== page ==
Ben was familiar with SVP’s model long before he became a Partner. He was the executive director for Home Repair Resource Center during part of its SVP Investee engagement. Part of the work SVP and Ben collaborated on was the successful passing of the executive-director reins to HRRC’s current ED, Keesha Allen. Ben is pictured above with Keesha and another former HRRC ED turned SVP Partner, Diana Woodbridge.
By Connie Collins, SVP Fellow
Ben Faller’s favorite books from his youth were Our Universe and The Way Things Work. These titles reveal a deep and early desire to understand Mechanics—how forces affect material bodies, the conditions under which that happens best, and the right tools that get it done. Yes, this would make Ben a great problem-solver. And he loves to solve problems—in concrete ways with bike parts or wood and tools and in not-so-concrete ways with people and relationships and society.
Ben confessed he can’t resist a nice thorny problem which can complicate his schedule a bit. At the time of our conversation, he had undertaken to improve the use of technology in the legal clinic at Case Western Reserve University, where he is a supervising attorney and instructor. Why? It needed to be done. How? You simply learn how it works, find the best tools/approaches, then make it work better. Mechanics, again.
I asked Ben why we have nonprofits anyway. The answer was about Mechanics and Context.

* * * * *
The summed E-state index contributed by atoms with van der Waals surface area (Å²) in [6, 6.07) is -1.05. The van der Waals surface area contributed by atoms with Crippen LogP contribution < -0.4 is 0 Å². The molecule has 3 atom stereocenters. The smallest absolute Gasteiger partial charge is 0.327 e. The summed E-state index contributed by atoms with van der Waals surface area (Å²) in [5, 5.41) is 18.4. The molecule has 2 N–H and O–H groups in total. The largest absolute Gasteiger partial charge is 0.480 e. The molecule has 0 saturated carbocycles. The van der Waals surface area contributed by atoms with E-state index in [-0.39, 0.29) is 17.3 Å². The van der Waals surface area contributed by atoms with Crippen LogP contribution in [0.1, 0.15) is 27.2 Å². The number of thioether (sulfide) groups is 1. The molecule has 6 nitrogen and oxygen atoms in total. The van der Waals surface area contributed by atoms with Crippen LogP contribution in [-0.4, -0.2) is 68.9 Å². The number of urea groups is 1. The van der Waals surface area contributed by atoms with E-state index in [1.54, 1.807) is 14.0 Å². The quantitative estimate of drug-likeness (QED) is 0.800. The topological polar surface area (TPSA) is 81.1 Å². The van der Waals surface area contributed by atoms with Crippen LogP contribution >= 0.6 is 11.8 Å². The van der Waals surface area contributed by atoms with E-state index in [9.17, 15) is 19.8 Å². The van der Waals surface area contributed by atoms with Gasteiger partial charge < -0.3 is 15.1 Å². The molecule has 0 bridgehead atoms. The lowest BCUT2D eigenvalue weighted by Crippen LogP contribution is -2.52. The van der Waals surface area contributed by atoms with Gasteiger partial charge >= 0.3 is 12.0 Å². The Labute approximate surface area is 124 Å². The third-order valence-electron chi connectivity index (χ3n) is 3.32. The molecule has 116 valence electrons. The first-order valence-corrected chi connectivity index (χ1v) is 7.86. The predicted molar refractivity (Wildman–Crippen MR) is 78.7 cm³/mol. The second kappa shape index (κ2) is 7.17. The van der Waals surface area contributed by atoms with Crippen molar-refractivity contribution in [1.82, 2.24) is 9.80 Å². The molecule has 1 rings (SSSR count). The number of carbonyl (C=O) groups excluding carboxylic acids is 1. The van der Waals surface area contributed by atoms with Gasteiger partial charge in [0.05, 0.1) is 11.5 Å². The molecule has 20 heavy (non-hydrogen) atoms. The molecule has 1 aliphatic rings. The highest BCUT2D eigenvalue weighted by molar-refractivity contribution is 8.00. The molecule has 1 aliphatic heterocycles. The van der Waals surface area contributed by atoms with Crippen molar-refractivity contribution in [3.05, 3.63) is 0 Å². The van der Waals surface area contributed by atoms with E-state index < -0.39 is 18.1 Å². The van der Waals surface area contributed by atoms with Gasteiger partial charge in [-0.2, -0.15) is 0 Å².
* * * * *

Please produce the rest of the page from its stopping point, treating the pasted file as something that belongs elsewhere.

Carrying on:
Business and Government are distinct systems working best in certain circumstances and using certain tools. The nonprofit—encouraged in its development with exemptions and safeguarded by imposed limitations—is purposed to resolve remaining gaps.
Yet, the gaps persist. The impatient among us might try to force solutions. Not good Mechanics. This is why Ben loves SVP. It knows what it is and what it is not. SVP values Context and using tools appropriate to that Context. Not a fixer—seeking a result or, worse, credit for it—but an organization stepping into the lives of others and building capacity there. This requires the graces of Curiosity and Humility and an emphasis on Process.
In Greek Mythology, King Sisyphus stole secrets from the gods, cheated death, then even put Death in chains. So Zeus doomed him to roll a gigantic boulder up a hill for eternity. Before Sisyphus reached the top, that boulder rolled back down to the bottom…for eternity. Ouch. This tale can be seen as be a lesson in the futility and drudgery of life, or a caution against outwitting a deity. Regardless, what if Sisyphus was actually happy? Albert Camus imagined this to be so, and Ben, reading this in college, found it a liberating idea. For Sisyphus to experience happiness, he would have to shift his focus from the top of that mountain (Result) and find joy simply in Process. And why not? For Ben and Camus, an action itself can be the enjoyed reward. That way, life stops being a drive to reach a place and becomes a joyful practice to repeat and repeat and repeat and improve.
Basically Ben’s motto for living is beautifully stated by Bill S. Preston, Esq., in Bill and Ted’s Excellent Adventure: “Be excellent to each other!”